If you woke up at the crack of dawn either of the last two days, just hoping to score the first Kobe Bryant merchandise that Nike has dropped since his tragic death in January, you were hardly the only one to do so. Unfortunately, due to Nike’s ridiculous, tone-deaf release strategy, you — like nearly every other Lakers fan on my timeline that logged on to SNKRS, Nike’s hype-building app — never actually had a chance.
You see, for Nike, SNKRS is not actually an app for selling shoes. Or at the very least, if it is one, it sucks at it. What it actually serves as is an artificial hype generator, something for everyone to rush to hoping, hoping for just a crumb of a chance at the extremely limited-release merch that Nike drops on it. If you’re a sneakerhead, you’re more than familiar with the “sold-out” text that pops up around 5-10 minutes after you input all your info, and the ensuing deluge of tweets of people comparing themselves to clowns for even trying.
We all wanted Nike’s drops for Kobe’s birthday and Mamba Day (Aug. 24) to be different. We hoped that Nike would make the shoes and jerseys that they were putting out a wider release so that real fans would actually have at least a small chance of getting stuff to celebrate the late Lakers legend. That unfortunately was not the case, and the reason is simple: Resellers have bots to game the SNKRS system, and you don’t.
“Sneaker bots are pre-programmed automated scripts that resellers use to speed up their checkout process. Pretty much any computer can develop and run these scripts, but botters use hopped up servers to increase the speed,” says Mike Sykes, who has covered this issue extensively in his excellent “The Kicks You Wear” sneakers newsletter.
“One bot can also run literally hundreds of tasks. They can hit, say, the SNKRS app while also hitting Eastbay or Footlocker or whatever else in a matter of seconds. And they can also purchase multiple pairs from the same site in a matter of seconds,” Sykes continued. “For folks without bots, it’s an uphill battle constantly to get any limited kicks or merch. Especially when these companies are doing the bare minimum to prevent botting.”
There was hope that Nike would do things differently than their normal system that rewards such chicanery this time around, because they very obviously wanted to avoid the perception that they were profiting by generating hype around Bryant’s death. They let ESPN sneaker reporter Nick DePaula know that they were donating to Bryant’s charities of choice as part of this release, and were clearly trying to avoid accusations of making money off of a dead man:
In addition to the $1 million donation to the Mamba & Mambacita Sports Foundation, Nike will also help to continue funding and operating the Mamba League, a grassroots youth league launched in 2017 by Bryant in tandem with The Boys & Girls Clubs of Los Angeles.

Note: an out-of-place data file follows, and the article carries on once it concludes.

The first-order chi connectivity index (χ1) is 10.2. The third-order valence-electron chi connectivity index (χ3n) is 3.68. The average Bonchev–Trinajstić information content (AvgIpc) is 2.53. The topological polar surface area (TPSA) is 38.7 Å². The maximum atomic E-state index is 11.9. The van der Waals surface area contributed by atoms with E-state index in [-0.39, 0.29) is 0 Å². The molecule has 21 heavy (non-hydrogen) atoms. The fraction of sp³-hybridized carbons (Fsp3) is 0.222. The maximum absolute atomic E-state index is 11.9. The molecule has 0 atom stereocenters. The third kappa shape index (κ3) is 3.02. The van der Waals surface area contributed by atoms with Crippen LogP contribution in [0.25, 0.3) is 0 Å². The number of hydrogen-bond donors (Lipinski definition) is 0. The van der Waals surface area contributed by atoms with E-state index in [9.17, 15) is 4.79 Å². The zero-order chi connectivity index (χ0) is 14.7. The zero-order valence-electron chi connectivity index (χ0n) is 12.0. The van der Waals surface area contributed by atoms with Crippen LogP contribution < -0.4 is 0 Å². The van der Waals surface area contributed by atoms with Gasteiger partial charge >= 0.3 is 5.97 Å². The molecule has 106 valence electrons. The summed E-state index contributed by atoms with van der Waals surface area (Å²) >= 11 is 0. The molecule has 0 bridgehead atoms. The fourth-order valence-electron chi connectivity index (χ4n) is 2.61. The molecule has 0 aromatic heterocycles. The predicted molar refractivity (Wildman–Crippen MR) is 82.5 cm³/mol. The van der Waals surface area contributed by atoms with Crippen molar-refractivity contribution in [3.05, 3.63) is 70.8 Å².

That’s all well and good, but you know who their current system does allow to profit from the gross hype orgy around Bryant’s demise? Resellers with bots, who are already flooding the resale market with the stuff fans were trying to secure on Sunday and Monday at disgustingly inflated prices.
The re-release of Bryant’s jersey in the Black Mamba colorway was supposed to retail for $120. Here is how much resellers are trying to gouge desperate fans for it after swiping it due to Nike’s ridiculous product drop system:
I verified that said listing is (as of this publishing) real, but I’m not going to link to it, because fuck this system for allowing this to happen. The situation is not any better with the shoes:
That one is also real, but again, fuck that, I’m not linking to it to help someone profit on this.
We’ve reached out to Nike to see if they have any response to all of this, and will update this story if they respond. But in the end, the issues here are simple. For one, who does this benefit, other than scumbags trying to make a quick buck off the death of a legend? How are they going to tell fans this is some attempt to pay homage to Bryant’s legacy, and then just let them get ripped off by resellers? How is this not making it inevitable that only Lakers fans of extreme means and collectors will be able to secure this stuff, instead of people who would actually celebrate it and wear it around?
With all the sad context surrounding this release, Nike should have done this one differently. It’s one thing to build hype for the latest Travis Scott sneaker that no one has a chance at, it’s another to screw over fans who just miss their hero. But instead of just making a few extra products to give people who really miss Bryant a chance to secure some new sneakers or jerseys, they just once again left us all feeling like we woke up early just to put on clown makeup.